Food safety: are you identifying all food contaminants?

Published: 4-Jun-2020

Food producers are faced with the challenge of catering to ever-diverse consumer tastes while maintaining production line efficiency

But one focus that must never change is how best to maintain food safety. To avoid financial and reputational damage caused by physical contaminants, X-ray detection and inspection specialist Sparc Systems has identified the common culprits in food products and how to improve identification and consequently avoid a costly recall.

The first duty of any food manufacturer is to supply its customers with a product that is safe. By removing contaminants found in food products, a supplier can ensure consumer safety, comply with regulatory standards and offset the risk of waste and recalls. All of which can cause significant damage to a business.

The most common culprits include metal, for example fragments that break off during mechanical cutting and blending operations, glass, from storage or packaging, and hard plastics introduced by fatigued tools and equipment. But despite recent legislation focusing on prevention rather than control, identifying physical contaminants isn’t always as straightforward as it may seem.

Identifying the hazards in each sector

In the raw ingredient phase, food is exposed to different processes — from cutting meat, filleting fish, grinding spice or mixing dry and wet baking ingredients. Later down the line, you may be cutting larger quantities into more convenient single-serve portions or preparing ready cut vegetables — potentially leading to foreign fragments in the food supply chain.

Each sector comes with its own set of risks. With convenience meals, there can be more than eight production steps between sourcing ingredients to packing, and more than five different product components in each product. As a result, metal and plastic contamination risks are increased.

Intrinsic contaminants are common in protein ingredients, such as bones or teeth from fish, meat and poultry. They can also occur in fresh produce, for example fruit and vegetable pips or egg shells.

In the dairy and bakery sectors, physical hazards may occur through ingredients used during processing (stones, sticks, glass and feathers etc.) and could even be introduced from packaging material, for example paper, plastic and glass. Additional objects that fall under the category include those accidentally exposed by the workforce, for example fingernails and jewellery or processing tools.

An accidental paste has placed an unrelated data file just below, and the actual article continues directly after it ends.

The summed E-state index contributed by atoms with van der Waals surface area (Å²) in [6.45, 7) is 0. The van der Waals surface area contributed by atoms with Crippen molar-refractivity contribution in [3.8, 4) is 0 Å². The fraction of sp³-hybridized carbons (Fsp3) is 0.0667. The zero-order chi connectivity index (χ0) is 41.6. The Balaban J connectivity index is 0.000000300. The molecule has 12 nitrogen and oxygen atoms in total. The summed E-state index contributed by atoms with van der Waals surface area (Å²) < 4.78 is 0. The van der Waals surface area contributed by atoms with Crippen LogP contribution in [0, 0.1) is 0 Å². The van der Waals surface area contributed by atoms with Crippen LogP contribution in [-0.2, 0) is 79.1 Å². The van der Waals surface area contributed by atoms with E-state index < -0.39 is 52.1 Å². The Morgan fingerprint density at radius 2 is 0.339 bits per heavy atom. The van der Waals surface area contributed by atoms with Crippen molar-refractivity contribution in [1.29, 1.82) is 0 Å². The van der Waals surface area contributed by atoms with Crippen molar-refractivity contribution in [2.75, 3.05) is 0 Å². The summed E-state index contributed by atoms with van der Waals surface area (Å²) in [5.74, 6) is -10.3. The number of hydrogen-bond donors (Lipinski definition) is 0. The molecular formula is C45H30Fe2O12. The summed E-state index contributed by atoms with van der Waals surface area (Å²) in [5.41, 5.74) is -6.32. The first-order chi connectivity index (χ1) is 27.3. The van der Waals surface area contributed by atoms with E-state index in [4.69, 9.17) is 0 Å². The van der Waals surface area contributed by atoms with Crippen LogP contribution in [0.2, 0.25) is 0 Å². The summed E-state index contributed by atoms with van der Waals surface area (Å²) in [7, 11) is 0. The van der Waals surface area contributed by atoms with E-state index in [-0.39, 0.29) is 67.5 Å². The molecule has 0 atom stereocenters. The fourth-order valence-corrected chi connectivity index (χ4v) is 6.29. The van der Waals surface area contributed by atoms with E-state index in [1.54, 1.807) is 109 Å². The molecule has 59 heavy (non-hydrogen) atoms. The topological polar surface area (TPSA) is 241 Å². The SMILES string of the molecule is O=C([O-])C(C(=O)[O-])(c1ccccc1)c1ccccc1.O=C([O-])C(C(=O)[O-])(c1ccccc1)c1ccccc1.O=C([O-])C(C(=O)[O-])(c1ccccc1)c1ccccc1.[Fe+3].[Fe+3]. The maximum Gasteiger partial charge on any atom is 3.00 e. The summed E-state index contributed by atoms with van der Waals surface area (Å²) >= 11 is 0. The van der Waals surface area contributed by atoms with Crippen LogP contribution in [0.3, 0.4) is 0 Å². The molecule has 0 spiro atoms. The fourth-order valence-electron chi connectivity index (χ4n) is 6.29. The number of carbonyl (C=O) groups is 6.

Food recalls rise by ten per cent

The threat of ignoring these risks is significant. In one study, the FDA found that approximately one quarter of all food related complaints it received over the course of a year involved the presence of a visible foreign contaminant. This same study indicated that nearly 15% of the complainants had reportedly suffered an injury or illness, which they attributed to the foreign material.

Food safety: are you identifying all food contaminants?

As the global food supply chain grows increasingly complex, the FDA’s Food Safety Modernization Act (FSMA) has shifted focus from response to prevention and is driving the adoption of track-and-trace technologies in all sectors.

But despite stricter regulatory measures to prevent physical hazards from occurring, recall incidents increased in the US by ten percent between 2013 and 2018, a major contributing factor linking a rise in physical contaminants including metal, glass and plastic.

During the past year, multiple high-profile cases have gained traction in the media. Among them Tyson Foods recalled 69,000 pounds of frozen, ready-to-eat chicken strips that may have been contaminated with metal. More recently, Chicago-based meat processing giant Amity Packing Company Inc. underwent a similar situation, recalling approximately 2020 pounds of raw ground beef products over the presence of clear, thin, pliable plastic.

The rising prevalence of recall cases implies regulations and current systems for food safety aren’t totally aligned with changes in food production. Cutting corners on safety could be an expensive mistake in the long term. Many equipment manufacturers - Sparc Systems included - highlight the significance of strategic planning when selecting critical control points to optimise inspection lines.

Upfront investment for ROI

Before selecting the type of inspection equipment, buyers should first determine the potential sources of contamination on the particular product line and manufacturing process. Take a step back and look at each processing point, the equipment that’s being used, and every possible contamination scenario. Revisit this regularly as part of a HARCP-compliant assessment plan and don’t wait for a crisis to hit before developing your recall response.

If the most common contaminant is metal, it is advisable to consider a highly sensitive metal detector as a first option. But if your production line involves multiple processes and ingredients, or if you use metal foil for packaging, an X-ray system provides a ‘catch-all’ solution.

X-ray might cost more upfront, but consider the practicalities of dealing with a product recall and the costs it incurs. There’s the issue of assembling a crisis team and notifying regulatory bodies and relevant members of your supply chain, not to mention retrieving and destroying the product and investigating the cause of the contamination.